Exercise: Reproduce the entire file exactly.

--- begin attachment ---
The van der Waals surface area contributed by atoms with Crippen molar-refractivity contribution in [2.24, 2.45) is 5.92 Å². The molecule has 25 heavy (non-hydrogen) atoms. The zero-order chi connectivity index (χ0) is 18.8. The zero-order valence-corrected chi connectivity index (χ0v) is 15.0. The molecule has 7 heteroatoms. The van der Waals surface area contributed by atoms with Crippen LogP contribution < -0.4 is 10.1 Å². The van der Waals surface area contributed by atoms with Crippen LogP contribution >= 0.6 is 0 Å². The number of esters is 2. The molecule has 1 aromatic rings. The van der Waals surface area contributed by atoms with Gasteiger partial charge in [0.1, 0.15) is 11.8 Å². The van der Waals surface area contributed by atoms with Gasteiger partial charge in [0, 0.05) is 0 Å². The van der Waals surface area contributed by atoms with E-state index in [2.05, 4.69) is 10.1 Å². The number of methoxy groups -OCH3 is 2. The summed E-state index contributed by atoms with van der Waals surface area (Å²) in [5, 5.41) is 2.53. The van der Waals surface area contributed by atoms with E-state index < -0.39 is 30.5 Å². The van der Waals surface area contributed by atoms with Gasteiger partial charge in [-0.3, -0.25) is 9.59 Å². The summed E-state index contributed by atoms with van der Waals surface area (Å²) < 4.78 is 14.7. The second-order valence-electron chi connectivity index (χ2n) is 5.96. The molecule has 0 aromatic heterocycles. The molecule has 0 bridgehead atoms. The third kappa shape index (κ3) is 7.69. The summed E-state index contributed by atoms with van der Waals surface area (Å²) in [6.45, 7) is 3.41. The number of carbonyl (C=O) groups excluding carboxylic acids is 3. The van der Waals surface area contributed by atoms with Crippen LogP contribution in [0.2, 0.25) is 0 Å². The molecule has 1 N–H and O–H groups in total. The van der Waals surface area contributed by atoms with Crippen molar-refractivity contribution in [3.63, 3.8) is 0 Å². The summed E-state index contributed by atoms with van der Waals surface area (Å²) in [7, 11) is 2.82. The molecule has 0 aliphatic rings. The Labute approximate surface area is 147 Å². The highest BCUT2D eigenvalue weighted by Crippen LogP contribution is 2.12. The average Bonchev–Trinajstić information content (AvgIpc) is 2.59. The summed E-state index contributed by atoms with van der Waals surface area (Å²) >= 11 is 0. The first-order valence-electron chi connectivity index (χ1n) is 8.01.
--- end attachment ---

The van der Waals surface area contributed by atoms with Crippen molar-refractivity contribution in [2.24, 2.45) is 5.92 Å². The molecule has 25 heavy (non-hydrogen) atoms. The zero-order chi connectivity index (χ0) is 18.8. The zero-order valence-corrected chi connectivity index (χ0v) is 15.0. The molecule has 7 heteroatoms. The van der Waals surface area contributed by atoms with Crippen LogP contribution < -0.4 is 10.1 Å². The van der Waals surface area contributed by atoms with Crippen LogP contribution >= 0.6 is 0 Å². The number of esters is 2. The molecule has 1 aromatic rings. The van der Waals surface area contributed by atoms with Gasteiger partial charge in [0.1, 0.15) is 11.8 Å². The van der Waals surface area contributed by atoms with Gasteiger partial charge in [0, 0.05) is 0 Å². The van der Waals surface area contributed by atoms with E-state index in [2.05, 4.69) is 10.1 Å². The number of methoxy groups -OCH3 is 2. The summed E-state index contributed by atoms with van der Waals surface area (Å²) in [5, 5.41) is 2.53. The van der Waals surface area contributed by atoms with E-state index < -0.39 is 30.5 Å². The van der Waals surface area contributed by atoms with Gasteiger partial charge in [-0.3, -0.25) is 9.59 Å². The summed E-state index contributed by atoms with van der Waals surface area (Å²) < 4.78 is 14.7. The second-order valence-electron chi connectivity index (χ2n) is 5.96. The molecule has 0 aromatic heterocycles. The molecule has 0 bridgehead atoms. The third kappa shape index (κ3) is 7.69. The summed E-state index contributed by atoms with van der Waals surface area (Å²) in [6.45, 7) is 3.41. The number of carbonyl (C=O) groups excluding carboxylic acids is 3. The van der Waals surface area contributed by atoms with Crippen LogP contribution in [0.2, 0.25) is 0 Å². The molecule has 1 N–H and O–H groups in total. The van der Waals surface area contributed by atoms with Crippen molar-refractivity contribution in [3.63, 3.8) is 0 Å². The summed E-state index contributed by atoms with van der Waals surface area (Å²) in [7, 11) is 2.82. The molecule has 0 aliphatic rings. The Labute approximate surface area is 147 Å². The highest BCUT2D eigenvalue weighted by Crippen LogP contribution is 2.12. The average Bonchev–Trinajstić information content (AvgIpc) is 2.59. The summed E-state index contributed by atoms with van der Waals surface area (Å²) >= 11 is 0. The first-order valence-electron chi connectivity index (χ1n) is 8.01.